Study: Daily or Near-Daily Cannabis Users Outnumber Alcohol Users of Same Frequency

A new analysis found that there were approximately 3 million more daily or near-daily cannabis users than daily or near-daily drinkers as of 2022.

By
Keegan Williams

The rising prominence of regular cannabis use over alcohol use is nothing new. 

We’ve witnessed myriad research in recent years showing that states with legal recreational cannabis see decreases in alcohol use, that Gen Z tends to prefer cannabis over alcohol and other reports noting that cannabis has consistently generated more tax revenue than alcohol and cigarettes in states like Colorado and Washington

So it’s not necessarily a surprise that, for the first time, the number of Americans who use cannabis on a daily, or near-daily, basis has eclipsed those who drink alcohol at the same frequency. Associated Press first reported on the recent analysis of national survey data, finding that an estimated 17.7 million people reported daily or near-daily cannabis use, compared to 14.7 million daily or near-daily American drinkers.

For comparison, 1992 was the low point for daily cannabis use as less than 1 million people at the time said they used cannabis every day.

Daily Use Among 40% of Cannabis Consumers

According to study author Jonathan Caulkins, who researches cannabis policy at Carnegie Mellon University, alcohol is still more widely used, but 2022 was the first time that the level of cannabis use overtook daily or near-daily drinking.

“A good 40% of current cannabis users are using it daily or near daily, a pattern that is more associated with tobacco use than typical alcohol use,” Caulkins said.

Caulkins’ study, titled “Changes in self-reported cannabis use in the United States from 1979 to 2022,” is based on data from the National Survey on Drug Use and Health and published in the journal Addiction on Wednesday. It notes that there was a 15-fold increase in the per capita rate of reporting daily or near-daily cannabis use from 1992 to 2022, whereas the 1992 survey found 10 times as many daily or near-daily alcohol users compared to cannabis users.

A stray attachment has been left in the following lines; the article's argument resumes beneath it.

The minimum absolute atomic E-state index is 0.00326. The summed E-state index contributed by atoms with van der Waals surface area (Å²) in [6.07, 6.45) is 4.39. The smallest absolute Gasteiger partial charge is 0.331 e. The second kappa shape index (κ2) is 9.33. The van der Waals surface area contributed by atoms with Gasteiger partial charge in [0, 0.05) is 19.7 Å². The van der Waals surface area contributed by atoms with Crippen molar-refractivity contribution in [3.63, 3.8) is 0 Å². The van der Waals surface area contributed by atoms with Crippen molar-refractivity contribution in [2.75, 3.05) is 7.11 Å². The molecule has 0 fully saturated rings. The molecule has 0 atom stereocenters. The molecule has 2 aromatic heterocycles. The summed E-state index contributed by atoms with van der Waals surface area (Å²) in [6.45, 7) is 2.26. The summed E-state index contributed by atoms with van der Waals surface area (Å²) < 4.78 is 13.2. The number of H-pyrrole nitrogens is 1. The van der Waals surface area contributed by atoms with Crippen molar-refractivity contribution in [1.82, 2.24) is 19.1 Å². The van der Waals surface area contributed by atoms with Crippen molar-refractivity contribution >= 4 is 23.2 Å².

Reflecting alcohol as the more commonly used substance, the study notes that the median drinker reported alcohol use on four to five days in the past month, versus 15 to 16 days of past-month use for cannabis users. Past-month cannabis consumers were almost four times as likely to report daily or near-daily use and 7.4 times more likely to report daily use, according to the study.

A Decades-Long Journey for Cannabis

Of course, this trend is no accident. It’s the product of gradual policy changes, advocacy and broader education surrounding the true nature of cannabis use and cannabis consumers following decades of skewed propaganda and harsh criminalization.

The study notes four major periods of cannabis policy fluctuation in the U.S., starting with liberalization in the ‘70s as 11 states decriminalized or reduced cannabis-related penalties. This is alongside the Shafer Commission report, which countered the popular notion that cannabis users were dangerous, concluding that users tend to be more passive and cannabis does not cause widespread danger to society. It also recommended social measures to curb usage rather than criminalization.

The more conservative policies of the 1980s and early ‘90s followed, with President Reagan and Bush Sr.’s now somewhat infamous War on Drugs in full force. The third major period outlined by the study spans 1993 to 2008, a period of “state-led liberalization” underscored by an increasing recognition of medical cannabis contrary to federal policy.